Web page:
- The fact that it is open source (rather than commercial) is a barrier/turn-off to some clients. They want the assurances that come with a commercial organisation developing and taking responsibility for the product. They want to be able to hold someone accountable, and be able to contact someone whose job it is to respond, in case of any problem.
- Because it is open source, anyone can have access to the code… and because it’s also one of the world’s most popular platforms, there are lots of unscrupulous hackers out there wreaking havoc on WordPress websites. You’ll definitely have to take security measures if you choose WordPress. Some of these can cost money – and even the free ones can take time to configure.
- Although WordPress is a popular platform, it is reliant on the pool of open-source developers for product improvements and bug-fixes, many of whom who do this primarily in their free time. Therefore, it can sometimes take a while for bugs to be fixed.
- The user interface for administering and editing is a bit less intuitive than Squarespace, and not as user-friendly. It definitely feels more technical. And, you’ll need third-party plugins to be able to make fancy layouts.
- Most added features are only available as 3rd-party plugins or widgets: this means they are not supported by WordPress, and can sometimes cause compatibility issues when the WordPress platform is upgraded. If this happens (and it happens a lot), you’ll have to wait until the 3rd party upgrades the plugin or theme to be compatible with the new version of WordPress – and in the meantime, you might see errors on your site or have to turn off certain functions.
- Because anyone can develop and release a plugin/widget, so there’s a high chaff-to-wheat ratio. You may have to play trial and error with a bunch of different plugins before you find a good, stable, currently supported plugin. And even then, you won’t know when/if the person who made that plugin will decide to stop supporting it. And when they do, you might have to start all over again.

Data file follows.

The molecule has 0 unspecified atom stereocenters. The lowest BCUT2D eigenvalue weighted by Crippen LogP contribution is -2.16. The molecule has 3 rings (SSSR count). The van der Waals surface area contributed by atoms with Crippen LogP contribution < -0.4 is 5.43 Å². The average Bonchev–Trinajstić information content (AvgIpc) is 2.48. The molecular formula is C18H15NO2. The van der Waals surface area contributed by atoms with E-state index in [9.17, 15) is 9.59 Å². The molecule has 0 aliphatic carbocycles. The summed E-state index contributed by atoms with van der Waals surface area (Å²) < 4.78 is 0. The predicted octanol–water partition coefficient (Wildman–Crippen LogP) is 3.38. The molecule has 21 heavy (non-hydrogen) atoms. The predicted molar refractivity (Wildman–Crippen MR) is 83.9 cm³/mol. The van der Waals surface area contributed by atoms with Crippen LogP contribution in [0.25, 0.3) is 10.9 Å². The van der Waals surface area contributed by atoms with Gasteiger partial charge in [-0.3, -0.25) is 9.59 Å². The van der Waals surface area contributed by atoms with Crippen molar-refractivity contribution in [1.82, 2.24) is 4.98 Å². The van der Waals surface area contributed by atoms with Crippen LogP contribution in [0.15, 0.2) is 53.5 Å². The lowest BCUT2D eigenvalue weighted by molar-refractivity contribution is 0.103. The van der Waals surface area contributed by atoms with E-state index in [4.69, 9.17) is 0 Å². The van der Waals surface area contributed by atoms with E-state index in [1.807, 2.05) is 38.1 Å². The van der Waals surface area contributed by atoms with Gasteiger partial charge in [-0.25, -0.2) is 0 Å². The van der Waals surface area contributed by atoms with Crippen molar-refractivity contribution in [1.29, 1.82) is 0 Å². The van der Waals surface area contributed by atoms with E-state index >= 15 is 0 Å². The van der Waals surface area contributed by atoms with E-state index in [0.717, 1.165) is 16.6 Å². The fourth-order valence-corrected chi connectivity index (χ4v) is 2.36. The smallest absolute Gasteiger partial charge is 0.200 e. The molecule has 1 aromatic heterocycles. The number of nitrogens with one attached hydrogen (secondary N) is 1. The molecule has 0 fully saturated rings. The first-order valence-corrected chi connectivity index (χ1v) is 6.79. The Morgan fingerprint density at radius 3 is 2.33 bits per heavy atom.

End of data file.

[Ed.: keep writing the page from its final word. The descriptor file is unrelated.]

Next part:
- You’ll need to interact with multiple suppliers: at minimum, you’ll need hosting, domain name, email (these 3 could be the same), plus the software from WordPress (and possibly someone to help you install/configure it), and a theme developer or provider. You’ll also most likely be interacting with multiple 3rd party plugin providers, too.
- If something goes wrong, the culprit could be WordPress, your host, a plugin, a theme – so it can be difficult to find which is at fault, and you may need a tech expert to step in to troubleshoot. This can be costly and/or mean downtime for your website.
- Because WordPress is an installed application, someone must
manuallyupgrade the product whenever a new version is released. Failure to upgrade can cause security risks, but upgrading can create compatibility issues (see above). Update: the latest versions of WordPress can be set to have automatic upgrades.
So which is better?
There is no right or wrong answer: the best tool will depend on your own preference, and whether you have someone you can trust to help design/develop/administer/train on that particular platform. Because as easy as they both are to use, it can really help to have someone who knows what they are doing to work with you, at least in the beginning.
You may also find my other Squarespace vs WordPress comparison post useful – it focuses on the design side of things.